- Copyright Page
- The Law and Economics of the Going-Public Decision
- IPO Regulators Gone Wild
- Determinants of Variation in IPO Underpricing
- IPO Valuation: The International Evidence
- Survey and Synthesis of the IPO Underpricing Literature: The Fixed-Offer Price Constraint as a Unifying Core Explanation
- IPO Market Conditions and Timing over the Long Run
- The Interplay of IPO and M&A Markets: The Many Ways That One Affects the Other
- Lower Visibility Platforms Serving as Stepping Stones to National Stock Exchanges: The Case of Shell Reverse Mergers
- Going Public in China: Reverse Mergers versus IPOs on Chinese Markets
- Specified Purpose Acquisition Company IPOs
- The Impact of IPOs’ Analyst Coverage on the Choice and Timing of SEOs: A Survival Analysis
- Auditor Selection and IPO Underpricing
- The Structure and Role of the Underwriting Syndicate
- Venture Capital and Financial Reporting in Newly Public Firms
- The Dark Side of Venture Capital Syndication and IPO Firm Performance: The Impact of Different Institutional Environments
- All Ties Are Not Created Equal: Institutional Equity Ties, IPO Performance, and Market Growth of New Ventures
- Is Exchange Regulation Effective for Junior Public Equity Markets?
- Corporate Governance in European IPOs
- Survival of Initial Public Offerings on Europe’s New Stock Markets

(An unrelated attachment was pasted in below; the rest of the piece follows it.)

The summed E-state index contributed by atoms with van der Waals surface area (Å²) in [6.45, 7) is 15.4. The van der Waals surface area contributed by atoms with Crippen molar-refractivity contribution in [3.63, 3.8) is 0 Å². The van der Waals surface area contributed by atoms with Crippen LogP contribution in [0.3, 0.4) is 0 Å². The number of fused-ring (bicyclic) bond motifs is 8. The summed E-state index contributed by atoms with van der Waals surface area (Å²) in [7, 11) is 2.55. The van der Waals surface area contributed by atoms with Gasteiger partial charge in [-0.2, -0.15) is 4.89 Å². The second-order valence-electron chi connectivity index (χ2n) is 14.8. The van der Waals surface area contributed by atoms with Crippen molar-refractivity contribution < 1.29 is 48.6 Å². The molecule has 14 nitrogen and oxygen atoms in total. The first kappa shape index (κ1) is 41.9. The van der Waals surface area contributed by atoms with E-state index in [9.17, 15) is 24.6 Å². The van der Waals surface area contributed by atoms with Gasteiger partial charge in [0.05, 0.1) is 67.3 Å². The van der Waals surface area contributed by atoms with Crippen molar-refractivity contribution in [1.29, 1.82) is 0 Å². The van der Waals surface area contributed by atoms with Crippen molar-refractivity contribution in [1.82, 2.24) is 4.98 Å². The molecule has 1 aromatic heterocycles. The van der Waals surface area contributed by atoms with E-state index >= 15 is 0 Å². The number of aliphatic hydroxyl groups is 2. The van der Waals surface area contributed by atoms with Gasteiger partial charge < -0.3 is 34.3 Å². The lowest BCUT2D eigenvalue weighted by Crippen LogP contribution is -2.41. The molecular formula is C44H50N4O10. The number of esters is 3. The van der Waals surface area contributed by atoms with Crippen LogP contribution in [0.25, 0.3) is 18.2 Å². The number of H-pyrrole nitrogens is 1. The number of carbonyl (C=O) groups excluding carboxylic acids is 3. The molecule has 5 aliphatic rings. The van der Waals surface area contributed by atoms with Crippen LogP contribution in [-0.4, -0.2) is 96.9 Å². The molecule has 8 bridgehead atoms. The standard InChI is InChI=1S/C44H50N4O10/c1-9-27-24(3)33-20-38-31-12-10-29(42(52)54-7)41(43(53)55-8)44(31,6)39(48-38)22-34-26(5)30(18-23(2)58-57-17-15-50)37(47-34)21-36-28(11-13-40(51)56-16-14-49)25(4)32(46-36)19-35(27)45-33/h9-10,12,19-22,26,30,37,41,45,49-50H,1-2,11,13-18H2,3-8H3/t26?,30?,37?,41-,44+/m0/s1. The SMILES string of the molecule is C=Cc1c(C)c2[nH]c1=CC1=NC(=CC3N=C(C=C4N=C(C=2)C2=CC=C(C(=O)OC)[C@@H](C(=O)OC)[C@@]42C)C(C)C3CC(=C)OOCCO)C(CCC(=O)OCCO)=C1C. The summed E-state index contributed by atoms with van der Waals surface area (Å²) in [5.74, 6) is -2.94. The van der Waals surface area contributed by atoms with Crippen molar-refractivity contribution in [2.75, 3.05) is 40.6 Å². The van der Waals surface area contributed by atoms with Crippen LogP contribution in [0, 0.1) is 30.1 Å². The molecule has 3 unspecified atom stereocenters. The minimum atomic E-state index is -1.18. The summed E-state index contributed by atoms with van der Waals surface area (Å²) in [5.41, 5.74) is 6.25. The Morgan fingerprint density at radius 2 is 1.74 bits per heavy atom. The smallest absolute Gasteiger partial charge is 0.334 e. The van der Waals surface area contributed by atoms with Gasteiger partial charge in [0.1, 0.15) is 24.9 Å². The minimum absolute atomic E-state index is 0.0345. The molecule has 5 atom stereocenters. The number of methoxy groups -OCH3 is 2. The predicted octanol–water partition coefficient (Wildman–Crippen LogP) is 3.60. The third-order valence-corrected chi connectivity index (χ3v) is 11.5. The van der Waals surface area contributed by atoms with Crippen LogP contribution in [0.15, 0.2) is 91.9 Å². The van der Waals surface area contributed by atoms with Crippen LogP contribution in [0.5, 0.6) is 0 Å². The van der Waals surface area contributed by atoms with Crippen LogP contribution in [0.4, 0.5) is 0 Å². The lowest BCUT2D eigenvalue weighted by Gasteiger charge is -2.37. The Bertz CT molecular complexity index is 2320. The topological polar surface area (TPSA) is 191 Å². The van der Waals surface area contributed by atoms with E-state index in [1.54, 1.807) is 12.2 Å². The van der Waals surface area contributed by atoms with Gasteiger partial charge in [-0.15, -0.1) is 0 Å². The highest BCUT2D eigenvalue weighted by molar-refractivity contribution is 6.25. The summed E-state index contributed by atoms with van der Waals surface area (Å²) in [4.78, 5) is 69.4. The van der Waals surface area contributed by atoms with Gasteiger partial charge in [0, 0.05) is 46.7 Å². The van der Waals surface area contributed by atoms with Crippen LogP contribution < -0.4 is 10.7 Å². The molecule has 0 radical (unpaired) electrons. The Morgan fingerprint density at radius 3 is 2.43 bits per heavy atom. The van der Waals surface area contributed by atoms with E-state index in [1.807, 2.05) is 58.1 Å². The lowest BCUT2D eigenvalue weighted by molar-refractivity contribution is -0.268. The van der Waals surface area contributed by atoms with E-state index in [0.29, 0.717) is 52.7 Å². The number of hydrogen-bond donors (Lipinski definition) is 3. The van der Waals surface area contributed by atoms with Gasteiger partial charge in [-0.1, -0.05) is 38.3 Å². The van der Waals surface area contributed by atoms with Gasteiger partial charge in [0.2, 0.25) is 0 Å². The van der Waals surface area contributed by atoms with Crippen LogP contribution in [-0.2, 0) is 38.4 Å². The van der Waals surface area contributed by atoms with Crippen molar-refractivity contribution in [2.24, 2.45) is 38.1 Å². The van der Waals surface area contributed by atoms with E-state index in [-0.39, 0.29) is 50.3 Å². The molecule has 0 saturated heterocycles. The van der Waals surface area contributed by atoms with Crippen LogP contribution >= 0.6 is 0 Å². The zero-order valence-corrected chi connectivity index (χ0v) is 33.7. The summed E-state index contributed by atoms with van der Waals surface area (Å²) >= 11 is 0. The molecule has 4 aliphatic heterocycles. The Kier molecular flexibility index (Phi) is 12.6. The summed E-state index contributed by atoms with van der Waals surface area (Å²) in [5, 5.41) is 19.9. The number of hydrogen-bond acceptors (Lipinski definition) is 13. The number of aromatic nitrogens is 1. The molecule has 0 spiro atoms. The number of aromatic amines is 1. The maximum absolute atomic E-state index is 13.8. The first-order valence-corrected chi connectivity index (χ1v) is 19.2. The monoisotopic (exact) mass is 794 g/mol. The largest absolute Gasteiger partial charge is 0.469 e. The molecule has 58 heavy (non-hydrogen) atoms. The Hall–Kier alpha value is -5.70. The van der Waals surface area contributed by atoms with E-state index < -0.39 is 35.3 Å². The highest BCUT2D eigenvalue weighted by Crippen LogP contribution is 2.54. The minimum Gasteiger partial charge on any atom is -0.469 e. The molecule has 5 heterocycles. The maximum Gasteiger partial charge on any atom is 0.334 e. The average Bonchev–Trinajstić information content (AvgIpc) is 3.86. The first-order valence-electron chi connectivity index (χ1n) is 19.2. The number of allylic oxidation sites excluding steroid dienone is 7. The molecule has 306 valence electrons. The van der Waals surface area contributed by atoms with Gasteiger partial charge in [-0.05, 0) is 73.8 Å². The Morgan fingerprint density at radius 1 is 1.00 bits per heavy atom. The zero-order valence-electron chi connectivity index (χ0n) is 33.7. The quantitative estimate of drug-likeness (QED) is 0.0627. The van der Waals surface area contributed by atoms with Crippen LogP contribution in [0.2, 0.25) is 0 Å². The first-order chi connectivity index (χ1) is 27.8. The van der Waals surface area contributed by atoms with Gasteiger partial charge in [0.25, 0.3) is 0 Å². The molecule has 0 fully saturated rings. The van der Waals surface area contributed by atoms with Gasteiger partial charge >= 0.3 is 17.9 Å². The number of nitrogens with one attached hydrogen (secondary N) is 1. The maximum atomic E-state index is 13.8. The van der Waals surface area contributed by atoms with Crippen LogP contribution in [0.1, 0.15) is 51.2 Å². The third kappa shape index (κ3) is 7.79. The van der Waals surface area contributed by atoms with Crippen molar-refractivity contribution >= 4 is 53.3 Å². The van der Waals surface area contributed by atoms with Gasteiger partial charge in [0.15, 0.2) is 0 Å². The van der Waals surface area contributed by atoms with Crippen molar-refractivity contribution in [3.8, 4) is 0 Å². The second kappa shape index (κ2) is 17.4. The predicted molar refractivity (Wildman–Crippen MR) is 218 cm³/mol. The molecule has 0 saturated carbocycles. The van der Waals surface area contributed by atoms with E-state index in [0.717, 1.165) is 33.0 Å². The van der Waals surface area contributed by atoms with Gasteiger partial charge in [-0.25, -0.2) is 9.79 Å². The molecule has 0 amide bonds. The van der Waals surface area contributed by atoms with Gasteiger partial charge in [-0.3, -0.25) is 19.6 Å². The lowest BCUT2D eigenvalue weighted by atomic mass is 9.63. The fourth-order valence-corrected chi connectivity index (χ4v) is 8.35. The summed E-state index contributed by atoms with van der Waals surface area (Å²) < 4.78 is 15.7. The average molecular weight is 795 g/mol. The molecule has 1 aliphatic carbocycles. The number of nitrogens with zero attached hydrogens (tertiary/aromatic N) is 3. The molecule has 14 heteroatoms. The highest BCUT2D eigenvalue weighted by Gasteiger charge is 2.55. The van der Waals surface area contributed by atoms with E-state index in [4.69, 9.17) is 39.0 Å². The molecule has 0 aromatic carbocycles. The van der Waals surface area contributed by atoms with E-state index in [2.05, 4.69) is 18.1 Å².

- Initial Public Offerings in Germany between 1997 and 2015
- The Underpricing of Initial Public Offerings and Private Placements of Equity in China
- IPOs in New Zealand: An Analysis of Benchmark-Adjusted Performance
- Initial Public Offerings in Hong Kong
- The Admission and Regulation of Overseas Issuers: A Survey of the Top Four Financial Centers
- IPOs in a Major Emerging Market Economy—India
- Private Capital Marketplaces and IPOs
- Crowdfunding: Business and Regulatory Perspective
- Regulatory Arbitrage in Cross-Border Crowdfunding
Abstract and Keywords
Nearly 20 competing new stock markets opened their doors in 12 Western European countries during 1995–2005. These stock markets copied the NASDAQ model, with low barriers to entry and tight disclosure rules, and had one common aim—to attract untested, early stage, innovative, and high-growth small and medium-sized enterprises (SMEs). The main hypothesis of this chapter is that by setting the entry barriers too low, these new markets risked attracting too many low-quality firms, creating a “lemons problem” that negatively impacted the survival prospects of all firms listed on that market. The key finding is that the initial public offering (IPO) firm failure on six of these new stock markets is almost double the IPO firm failure on long-established official stock markets with more stringent listing requirements. The exception is the unregulated Alternative Investments Market, where firms have similar survival prospects compared to companies listing on London’s Official List.
Tao Jiao is Lecturer in Accounting at the Paul Merage School of Business, University of California, Irvine.
Peter Roosenboom is Professor of Entrepreneurial Finance and Private Equity at the Rotterdam School of Management, Erasmus University.
Giancarlo Giudici is Associate Professor of Corporate Finance at the Polytechnic University of Milan.
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